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DANISH PAPER STRIPPED OF ITS CREDIBILITY

October 23, 2011

RELEASED E-MAIL STRIPS DANISH MERCURY-AUTISM RESEARCH OF IT’S CREDIBILITY

By Ulla Danielsen, journalist, DK-Copenhagen

An e-mail correspondence released through the American Freedom of Information Act (FOIA) shows that 3 Danish autism researchers and an American CDC-employee knew, that autism was still decreasing in Denmark in 2001 following the removal of mercury (Thimerosal) from Danish childhood vaccines in 1992.

However in 2003 the Danish researchers published a paper with quite the opposite message in the journal “Pediatrics.”

The researchers vanquished the problem with the inconvenient Danish 2001-numbers by simply ignoring them in the final version of the published article. That paper did not include any of the 2001-data.

To fabricate epidemiology in such a manner is called an egregious example of scientific misconduct in a complaint to the Secretariat for the Danish Committees on Scientific Dishonesty.

In a letter to Head of Section Dr. Béatrice Sloth, at the secretariat for the Danish Committees on Scientific Dishonesty, the president of Coalition For Mercuryfree Drugs (CoMeD Inc.), reverend Lisa K. Sykes, writes, that the inclusion of this data would have, at a minimum, nullified the conclusions of the paper and could have indeed reversed them, showing a causal relationship between Thimerosal exposure and autism incidence in Denmark.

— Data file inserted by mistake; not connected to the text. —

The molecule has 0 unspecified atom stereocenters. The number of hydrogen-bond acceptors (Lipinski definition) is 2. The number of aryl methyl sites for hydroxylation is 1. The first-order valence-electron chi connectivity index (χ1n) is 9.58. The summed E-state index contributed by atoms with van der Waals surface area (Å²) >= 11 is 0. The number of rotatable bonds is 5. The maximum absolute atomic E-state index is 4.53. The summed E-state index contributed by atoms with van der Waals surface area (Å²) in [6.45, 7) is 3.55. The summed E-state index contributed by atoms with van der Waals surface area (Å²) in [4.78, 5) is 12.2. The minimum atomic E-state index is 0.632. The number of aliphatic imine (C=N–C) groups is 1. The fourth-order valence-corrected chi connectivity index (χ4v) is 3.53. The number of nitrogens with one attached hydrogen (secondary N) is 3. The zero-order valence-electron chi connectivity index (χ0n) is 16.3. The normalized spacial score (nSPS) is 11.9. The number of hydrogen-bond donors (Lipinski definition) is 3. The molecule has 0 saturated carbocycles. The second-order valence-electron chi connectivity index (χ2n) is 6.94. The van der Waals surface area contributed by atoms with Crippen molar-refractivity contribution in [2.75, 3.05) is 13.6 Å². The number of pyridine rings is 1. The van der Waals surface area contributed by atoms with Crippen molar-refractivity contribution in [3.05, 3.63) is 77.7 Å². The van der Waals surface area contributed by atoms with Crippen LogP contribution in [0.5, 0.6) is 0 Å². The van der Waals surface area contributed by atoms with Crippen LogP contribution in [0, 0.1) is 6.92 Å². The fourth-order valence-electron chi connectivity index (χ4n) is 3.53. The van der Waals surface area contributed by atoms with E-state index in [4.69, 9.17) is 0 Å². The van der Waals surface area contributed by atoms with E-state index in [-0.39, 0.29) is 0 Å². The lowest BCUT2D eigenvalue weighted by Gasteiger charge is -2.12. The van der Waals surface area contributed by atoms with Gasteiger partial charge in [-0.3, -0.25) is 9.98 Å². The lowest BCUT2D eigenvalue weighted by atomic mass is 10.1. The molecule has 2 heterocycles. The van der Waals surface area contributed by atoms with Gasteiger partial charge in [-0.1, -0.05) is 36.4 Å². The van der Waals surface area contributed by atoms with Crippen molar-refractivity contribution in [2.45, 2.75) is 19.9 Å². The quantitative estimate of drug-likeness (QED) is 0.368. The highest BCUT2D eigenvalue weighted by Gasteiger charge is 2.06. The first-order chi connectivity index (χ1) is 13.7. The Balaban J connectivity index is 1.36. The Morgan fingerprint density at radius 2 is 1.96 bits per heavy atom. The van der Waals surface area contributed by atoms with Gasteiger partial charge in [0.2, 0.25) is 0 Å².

“The most egregious example of misconduct  was carried out in the data analysis leading to the Madsen et al. (2003) publication. In a Nov. 13, 2002 email correspondence obtained from the CDC via the Freedom of Information Act, Dr. Marlene Lauritsen, co-author of the publication , stated that the autism rates between 1999 and 2001 were actually decreasing” writes Lisa K. Sykes.

The American letter to the Danish authority on scientific fraud continues: “Regarding the autism rates, Dr. Lauritsen stated, “But the incidence and prevalence rates are still decreasing in 2001”.

“These data did not support the assertion of the paper that thimerosal exposure was not causally related to autism. However the final version of the published article did not include any of the 2001 data”, writes Sykes.

The paper in question is “Thimerosal and the occurrence of autism: negative ecological evidence from Danish population-based data” that appeared in the journal Pediatrics in 2003. 

The letter from CoMeD Inc. to the Danish Committees on Scientific Dishonesty is available at the homepage of CoMeD Inc.

It was send from the US to Denmark on September 27, 2011.

posted by blog nbjour

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